Finding Life In Living Buildings: Material Culture and Designing for the Future of Life on Earth....

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Finding Life In Living Buildings: Material Culture and Designing for the Future of Life on Earth. Thesis (Honors) ~46 pages Ben Small by Mind Map: Finding Life In Living Buildings: Material Culture and Designing for the Future of Life on Earth. Thesis (Honors)  ~46 pages Ben Small

1. Life and Death of Living Buildings.

1.1. Learning From Living Buildings.

1.1.1. Can't these lessons be attributed to the schools' pedagogy and not the design of the buildings? My phenomenological/material focused approach broadens pedagogy by examining the implicit effects of the 'background' (actually active material environment) of architecture that influences learning, and how these buildings (immersive object-environments) are related to explicit learning (i.e. formal pedagogy) through employment as pedagogical tools. This is why I don't have to evaluate what a successful environmental education (experience) is, rather, I can focus on the architecture and its more intrinsic ability to cultivate the 'virtues' enumerated above.Living buildings ground values in materiality (by observing physical changes and hybridization). (2)

1.2. Splashing and Playing in the Water and the Sun

1.2.1. How can you claim buildings convey anything if architecture is a non-representational art form? Communicating the connection between individuals and globals systems results from contouring our environments around our bodies, our actions, and making visible the different ways of understanding the relationship between our actions and the material world (ecologically, politically...) That is, (this is where I get really specific) by putting the water and carbon cycles in front of kids they are presented with rich areas of exploration so they not only cultivate serendipity, but by exercising serendipity and exploring these systems "made concrete" (i.e. incorporated into the design of the classroom) they learn to locate their own status within these systems. Understand/trace Earthbound Terroir by living on solar budget in NW. Explain in detail how the water and carbon cycles are brought into the classroom, how kids play and engage with these systems independently and as part of structured pedagogy, and how that leads to serendipity and the ability to locate the self in relation to these systems. Cultivating 1) serendipity as well as 2) the ability to locate and understand the relationship between individual and global systems, comes from the building as it exposes the working of the carbon and water systems in such a way that invites exploration, i.e. that is playful, wonderful, and educational (humility). (2)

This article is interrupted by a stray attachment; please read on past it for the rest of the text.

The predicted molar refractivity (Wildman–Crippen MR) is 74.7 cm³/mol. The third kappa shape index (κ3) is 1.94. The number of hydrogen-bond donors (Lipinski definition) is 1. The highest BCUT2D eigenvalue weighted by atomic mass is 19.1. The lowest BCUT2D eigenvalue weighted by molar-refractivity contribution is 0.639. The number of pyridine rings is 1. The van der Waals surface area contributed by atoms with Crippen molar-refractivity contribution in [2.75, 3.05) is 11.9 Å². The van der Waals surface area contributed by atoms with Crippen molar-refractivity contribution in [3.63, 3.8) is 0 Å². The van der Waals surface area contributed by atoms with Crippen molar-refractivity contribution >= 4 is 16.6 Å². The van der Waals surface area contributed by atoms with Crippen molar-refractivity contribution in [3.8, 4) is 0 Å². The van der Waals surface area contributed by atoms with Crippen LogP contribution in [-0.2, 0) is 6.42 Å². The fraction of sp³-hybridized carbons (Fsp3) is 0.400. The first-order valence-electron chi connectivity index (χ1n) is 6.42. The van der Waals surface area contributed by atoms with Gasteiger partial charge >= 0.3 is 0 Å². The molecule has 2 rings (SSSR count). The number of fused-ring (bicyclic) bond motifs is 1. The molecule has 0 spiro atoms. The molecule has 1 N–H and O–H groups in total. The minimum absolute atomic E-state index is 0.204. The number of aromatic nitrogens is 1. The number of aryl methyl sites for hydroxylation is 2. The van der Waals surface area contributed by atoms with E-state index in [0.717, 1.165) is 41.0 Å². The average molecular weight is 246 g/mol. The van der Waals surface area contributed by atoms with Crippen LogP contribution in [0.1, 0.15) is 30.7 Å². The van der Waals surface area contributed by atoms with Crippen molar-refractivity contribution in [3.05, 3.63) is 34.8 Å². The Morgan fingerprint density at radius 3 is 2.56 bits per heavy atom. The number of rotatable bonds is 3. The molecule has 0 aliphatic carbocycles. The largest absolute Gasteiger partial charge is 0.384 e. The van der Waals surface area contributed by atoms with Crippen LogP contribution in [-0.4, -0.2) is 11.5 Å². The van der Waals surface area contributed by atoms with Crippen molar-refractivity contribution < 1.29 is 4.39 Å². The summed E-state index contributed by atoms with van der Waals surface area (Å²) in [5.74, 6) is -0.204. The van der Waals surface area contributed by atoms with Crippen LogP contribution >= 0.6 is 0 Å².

1.3. My Building is a Flower

1.3.1. And what about deconstructing the problematic nature/culture binary? When a wall of your classroom is made of living plants that provide real and tangible services to the building (i.e. filter water and air) questions like "is this building nature or culture?" just don't hold up. Certainly symbolism can be incorporated into architecture as well (and in subtle ways it is in these two living buildings). However, my call is for more emphasis on the design and contemplation of object-environments for their capacity to reveal the intrinsic structure(s) behind all appearance. This helps avoid proscribing “a universal form to elevate humanity” as the Modernists did with the International Style which even though devoid of symbolism, the design valorized mechanical efficiency, the machine age, industrialization, and the distinction between human-culture and nature. (1-2)

1.4. Death of Living Buildings

1.4.1. What can be done better? The future of living buildings is certain: they'll die. Just like all that lives. And that is a good thing. That's how evolution occurs, of genes, of memes, and of buildings. pg. 167 arch. an. Even ideas and understandings of things like 'sustainability' die, or become obsolete, and are replaced by new and better things. As successful as I find Living Buildings, my biggest critique is that even though they broaden public understanding of buildings as agents, the way they are represented, talked about, and understood still relies on a specific interpretation of sustainability as a virtue. My concern is that as current notions of sustainability are problematized, Living Buildings will find themselves too entrenched in a single ideology that valorizes certain qualities like efficiency that we know to be problematic (Jevon's Paradox). The next big task of academics and architects concerned with the status/function of the built environment in the Anthropocene (as an interpretation of a valid way of life) is to design more flexibly. That is, architecture could become more nomadic in order to respond to a more globally cosmopolitan citizenry where national political boundaries are more permeable or buildings are designed to decay more quickly requiring continually updated designs (as Heidegger said, building - or designing- as thinking and thinking for dwelling and dwelling as a continuous process of discovery) to allow for changing interpretations of 'valid ways of life.' Flexibility to allow for future change. (2)